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Those Competition Feels, pt 1

Do any of these sound familiar to you?

"I can't believe _______ made it into finals before me! I know I'm a better dancer than them!"

"I completely embarrassed myself in the competition today"

"My partners in the jack and jill are why I didn't make finals."

I've heard them all, even said one or two of them after various competitions. This post is the first in a three part series on how to work on those competition feels. I want to tackle the feelings that underpin those statements and get at better mindsets that will help you do better next time, and maybe even feel less crappy about it in the moment.

"I can't believe _______ made it into finals before me! I know I'm a better dancer than them!"

First, consider this: what do you mean when you say better dancer? Is it the same thing the judges mean? Are you more musical, or rhythmic, or creative, or clean, or collaborative, or performative, or do you make prettier lines, or are you better at watching your partner, or are you better at making your partner look good or are you better at making great faces? Remember that what you value as a dancer, while probably situated in conversations with certain instructors, does not necessarily reflect the values of every judge.

But wait, let's back up a level higher. Who said the judges are looking for the better dancer? Every judge I've ever spoken with is looking for someone having the better dances in that competition. While humans are horrible at discarding past performance, the judges are doing their best to watch those three prelim dances independent of what they know of you and that other person.

So you know with absolute gut certainty that you are better than that other person but...were you only watching them if they were in another heat? If they were in your heat, how do you know what their dances even looked like? Did you really get a sense for what quality of dances they had? Also, frankly, you might have a decent idea of what your dances look like, but you don't, actually, only you get to watch video. All you know is what it felt like.

But the real problem with thinking that your dancing is better than someone else's and getting confused about why they made it and not you, is it means you're not digging in and finding the thing you need to work on. When you say that I'm a better dancer than that person, you mean, I have nothing to learn from them. But you're absolutely wrong about that. To be honest, I believe we can all learn something from just about anyone, even if it's just taking a beginner's mega enthusiasm and energy levels.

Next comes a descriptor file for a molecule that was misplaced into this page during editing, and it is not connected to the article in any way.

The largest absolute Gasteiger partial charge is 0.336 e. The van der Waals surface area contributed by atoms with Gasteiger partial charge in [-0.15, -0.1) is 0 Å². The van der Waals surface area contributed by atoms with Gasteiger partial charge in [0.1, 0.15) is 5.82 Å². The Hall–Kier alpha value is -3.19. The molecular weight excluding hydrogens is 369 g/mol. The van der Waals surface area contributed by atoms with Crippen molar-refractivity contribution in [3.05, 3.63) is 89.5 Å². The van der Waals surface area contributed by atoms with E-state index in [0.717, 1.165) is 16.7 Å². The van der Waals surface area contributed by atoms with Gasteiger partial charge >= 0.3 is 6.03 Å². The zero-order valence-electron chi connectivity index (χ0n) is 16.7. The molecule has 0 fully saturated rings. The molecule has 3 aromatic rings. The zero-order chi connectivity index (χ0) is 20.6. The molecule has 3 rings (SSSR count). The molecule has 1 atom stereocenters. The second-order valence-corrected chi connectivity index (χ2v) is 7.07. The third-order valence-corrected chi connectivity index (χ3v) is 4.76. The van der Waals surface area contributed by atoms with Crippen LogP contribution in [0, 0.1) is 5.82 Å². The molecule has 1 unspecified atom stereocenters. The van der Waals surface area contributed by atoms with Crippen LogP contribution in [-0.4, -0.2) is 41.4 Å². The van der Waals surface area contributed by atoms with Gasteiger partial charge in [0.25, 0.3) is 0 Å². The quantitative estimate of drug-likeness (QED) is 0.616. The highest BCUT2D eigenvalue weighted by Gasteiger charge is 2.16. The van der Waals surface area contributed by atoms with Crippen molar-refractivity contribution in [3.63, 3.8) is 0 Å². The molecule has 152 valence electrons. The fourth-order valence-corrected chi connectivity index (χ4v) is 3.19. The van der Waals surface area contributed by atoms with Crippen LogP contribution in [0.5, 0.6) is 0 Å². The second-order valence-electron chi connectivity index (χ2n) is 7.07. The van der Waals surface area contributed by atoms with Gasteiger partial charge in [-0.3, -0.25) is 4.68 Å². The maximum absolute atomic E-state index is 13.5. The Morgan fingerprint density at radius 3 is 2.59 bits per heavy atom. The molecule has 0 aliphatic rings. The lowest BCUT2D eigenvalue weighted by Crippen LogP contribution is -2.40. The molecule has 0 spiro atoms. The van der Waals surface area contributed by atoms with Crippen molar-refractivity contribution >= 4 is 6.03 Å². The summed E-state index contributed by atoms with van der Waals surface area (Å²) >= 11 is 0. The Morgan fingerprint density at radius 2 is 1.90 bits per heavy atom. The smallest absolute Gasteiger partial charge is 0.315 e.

Maybe they keep their cool better than you. Maybe they look like they're having more fun. Maybe their leads are more clean. Maybe their stylings are more integrated and feel more like part of the dance. Maybe they're more rhythmic or hear the music very differently from you in a way that's aesthetically pleasing for judges from a certain generation.

When you get home, watch that prelim video, and watch that person. Don't you dare snark on them: look for what you like in what they're doing. If you can't be that kind on the first pass, look for what they do differently from you. Think about the different possible criteria the judges could be holding in their minds, and see what they're doing well. Compare that to your choices.

In the moment, when that thought first arises, examine it. "Hm! I wonder what made me think that? I know that I value my own ______ skills, something I've always thought of that person as lacking. I wonder if they've been working on it. I wonder if I didn't perform as well today as they did. I wonder what new thing I should work on next."

If your goal is to win competitions, sitting in your defeat and ruminating upon how a worse dancer got put forward doesn't do a whole lot to bring that goal closer. Instead, take the opportunity to think about how you can become an even better version of your own self. Address your weaknesses, and create your next practice plan. Next time: dealing with embarrassment.

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